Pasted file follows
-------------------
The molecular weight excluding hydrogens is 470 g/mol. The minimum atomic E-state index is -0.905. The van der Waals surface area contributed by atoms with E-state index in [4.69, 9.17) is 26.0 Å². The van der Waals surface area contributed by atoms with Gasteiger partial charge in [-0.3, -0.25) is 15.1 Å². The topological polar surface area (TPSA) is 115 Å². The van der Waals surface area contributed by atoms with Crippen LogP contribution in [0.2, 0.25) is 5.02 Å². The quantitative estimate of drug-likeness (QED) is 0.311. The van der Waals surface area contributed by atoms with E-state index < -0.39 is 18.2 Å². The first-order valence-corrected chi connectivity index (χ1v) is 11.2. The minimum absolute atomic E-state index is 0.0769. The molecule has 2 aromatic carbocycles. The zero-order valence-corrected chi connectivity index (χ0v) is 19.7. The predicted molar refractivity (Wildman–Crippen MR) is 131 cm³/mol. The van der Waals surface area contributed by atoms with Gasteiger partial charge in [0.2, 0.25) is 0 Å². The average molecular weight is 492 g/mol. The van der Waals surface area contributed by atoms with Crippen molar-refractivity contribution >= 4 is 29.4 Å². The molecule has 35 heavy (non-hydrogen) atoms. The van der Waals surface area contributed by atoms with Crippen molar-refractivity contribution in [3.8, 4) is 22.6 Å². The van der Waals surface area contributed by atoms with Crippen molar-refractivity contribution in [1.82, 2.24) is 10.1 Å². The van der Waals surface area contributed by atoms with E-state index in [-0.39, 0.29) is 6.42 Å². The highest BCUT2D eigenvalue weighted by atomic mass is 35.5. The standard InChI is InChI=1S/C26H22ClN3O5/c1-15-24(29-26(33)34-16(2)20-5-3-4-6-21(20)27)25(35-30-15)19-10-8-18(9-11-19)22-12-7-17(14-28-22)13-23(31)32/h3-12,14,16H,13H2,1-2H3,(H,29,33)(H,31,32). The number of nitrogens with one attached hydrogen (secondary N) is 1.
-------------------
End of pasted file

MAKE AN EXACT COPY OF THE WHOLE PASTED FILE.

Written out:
The molecular weight excluding hydrogens is 470 g/mol. The minimum atomic E-state index is -0.905. The van der Waals surface area contributed by atoms with E-state index in [4.69, 9.17) is 26.0 Å². The van der Waals surface area contributed by atoms with Gasteiger partial charge in [-0.3, -0.25) is 15.1 Å². The topological polar surface area (TPSA) is 115 Å². The van der Waals surface area contributed by atoms with Crippen LogP contribution in [0.2, 0.25) is 5.02 Å². The quantitative estimate of drug-likeness (QED) is 0.311. The van der Waals surface area contributed by atoms with E-state index < -0.39 is 18.2 Å². The first-order valence-corrected chi connectivity index (χ1v) is 11.2. The minimum absolute atomic E-state index is 0.0769. The molecule has 2 aromatic carbocycles. The zero-order valence-corrected chi connectivity index (χ0v) is 19.7. The predicted molar refractivity (Wildman–Crippen MR) is 131 cm³/mol. The van der Waals surface area contributed by atoms with Gasteiger partial charge in [0.2, 0.25) is 0 Å². The average molecular weight is 492 g/mol. The van der Waals surface area contributed by atoms with Crippen molar-refractivity contribution >= 4 is 29.4 Å². The molecule has 35 heavy (non-hydrogen) atoms. The van der Waals surface area contributed by atoms with Crippen molar-refractivity contribution in [3.8, 4) is 22.6 Å². The van der Waals surface area contributed by atoms with Crippen molar-refractivity contribution in [1.82, 2.24) is 10.1 Å². The van der Waals surface area contributed by atoms with E-state index in [-0.39, 0.29) is 6.42 Å². The highest BCUT2D eigenvalue weighted by atomic mass is 35.5. The standard InChI is InChI=1S/C26H22ClN3O5/c1-15-24(29-26(33)34-16(2)20-5-3-4-6-21(20)27)25(35-30-15)19-10-8-18(9-11-19)22-12-7-17(14-28-22)13-23(31)32/h3-12,14,16H,13H2,1-2H3,(H,29,33)(H,31,32). The number of nitrogens with one attached hydrogen (secondary N) is 1.